Since 1804, the New-York Historical Society (New-York Historical) and its stewards have been preserving and showcasing history. For the past three years, it’s been teaching others to do the same, seeking to expand what the face of museum studies looks like.
Through a partnership with the City University of New York’s School of Professional Studies (CUNY SPS), New-York Historical has been teaching CUNY students the ins and outs of museum operations via a graduate degree in Museum Studies program.
One of the core goals of the program – it was launched in 2019 – is to diversify museum staff, which then may affect museum curation, said Dr. Valerie Paley, Senior Vice President and Sue Ann Weinberg Director of the Patricia D. Klingenstein Library at New-York Historical.
"Through the CUNY SPS, which is historically tapped into a more diverse community of students – and professional studies in particular, these are sometimes people who are looking to make career changes,” said Paley, who oversees the program on behalf of the American museum and library. “And we thought there was just a perfect opportunity for us to use our own staff resources and intellectual capital to imagine what kind of program would help train such new cadres of scholars and museum professionals in an MA setting."
And the diversity that New-York Historical wants to foster and accommodate goes beyond race, Paley said, which is reflected in the course curriculum.
"When we thought of diversity, we weren't necessarily thinking only about gender, racial, ethnic, or socioeconomic diversity, but also matters including disability studies, for example," Paley said.
Such inclusions are part of the program’s more holistic approach to museum studies, Paley said.
A lot of the time, when people think of the work that goes on in museums, they think about curation, what's the exhibition,” Paley said. “But in fact, the function of a museum is way broader than just the exhibition. We take an approach that includes public programming, education K-16 and beyond, how we roll out online curricula, how we do social media, blogs, everything else. We're taking a very holistic approach to the museum experience, and that's how we try to train our students.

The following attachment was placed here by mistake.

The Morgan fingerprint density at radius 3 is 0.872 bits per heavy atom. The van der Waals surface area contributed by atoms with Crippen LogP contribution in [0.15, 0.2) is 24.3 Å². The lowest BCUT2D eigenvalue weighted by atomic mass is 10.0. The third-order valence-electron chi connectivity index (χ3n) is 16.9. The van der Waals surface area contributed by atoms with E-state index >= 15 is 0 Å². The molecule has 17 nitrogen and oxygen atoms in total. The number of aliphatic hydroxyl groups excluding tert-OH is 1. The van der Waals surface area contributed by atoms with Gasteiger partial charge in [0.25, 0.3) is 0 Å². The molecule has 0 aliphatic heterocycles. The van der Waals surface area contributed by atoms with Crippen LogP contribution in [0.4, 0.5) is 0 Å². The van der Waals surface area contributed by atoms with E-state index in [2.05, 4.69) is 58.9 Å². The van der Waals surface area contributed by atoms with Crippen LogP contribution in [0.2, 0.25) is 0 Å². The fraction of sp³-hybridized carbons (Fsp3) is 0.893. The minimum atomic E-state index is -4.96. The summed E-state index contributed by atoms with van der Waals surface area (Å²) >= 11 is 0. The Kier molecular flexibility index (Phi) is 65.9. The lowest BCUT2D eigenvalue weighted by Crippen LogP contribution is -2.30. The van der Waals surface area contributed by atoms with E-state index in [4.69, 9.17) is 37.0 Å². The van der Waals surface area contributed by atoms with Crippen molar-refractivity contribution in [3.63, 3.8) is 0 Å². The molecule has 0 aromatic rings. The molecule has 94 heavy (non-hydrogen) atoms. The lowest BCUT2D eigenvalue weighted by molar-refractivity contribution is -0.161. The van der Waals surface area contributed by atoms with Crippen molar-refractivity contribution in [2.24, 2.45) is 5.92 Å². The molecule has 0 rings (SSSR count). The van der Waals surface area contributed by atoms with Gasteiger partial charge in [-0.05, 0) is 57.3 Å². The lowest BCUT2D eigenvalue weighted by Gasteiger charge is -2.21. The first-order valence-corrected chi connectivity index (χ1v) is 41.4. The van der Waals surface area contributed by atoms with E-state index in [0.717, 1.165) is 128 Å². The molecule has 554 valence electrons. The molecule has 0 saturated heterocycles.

"What we try to do is also incorporate finance, development, public programming, visitor services, disability studies, as well as what you would expect, the curation and education. So I think that [students] come away with a very well-rounded sense of what goes into museum operation.”
The degree program is taught mostly online, and applicants must have a bachelor’s degree from an accredited institution, with a GPA of 3.0 or higher on a 4.0 scale. The program has more than 140 students currently enrolled, and 44 students have graduated from the program to date.
New-York Historical makes scholarships available, Paley said, with a new annual scholarship having recently been established by Dr. Agnes Hsu-Tang, board chair of New-York Historical. The new scholarship will support students, especially those from historically underrepresented communities or those with professional commitments to diversity, equity, accessibility, and inclusion.
Although CUNY ultimately confers the degree, Paley stressed just how involved New-York Historical is in the course development of the program.
“We very much have developed the curriculum, are working in a real collaborative partnership with CUNY, and where possible, we use our own working professionals as professors, myself included,” Paley said, adding that the majority of professors in the program are full-time working professionals at New York Historical.
For example, the course on museum administration is currently taught by the New-York Historical’s CFO, said Jorge Silva-Puras, interim dean of CUNY SPS.
Puras said that SPS’s student population consists of almost 70% students of color. And that rich diversity, along with New York City’s status as a cultural and historical hub, lends itself to being a good fit for a museum studies program, he said.
The program also offers non-traditional students an accessible and affordable pathway into the field, Puras said.
“We are very focused on increasing accessibility to a diverse population of students -- whether it's African American, Latino, Asian, multiracial,” Puras said.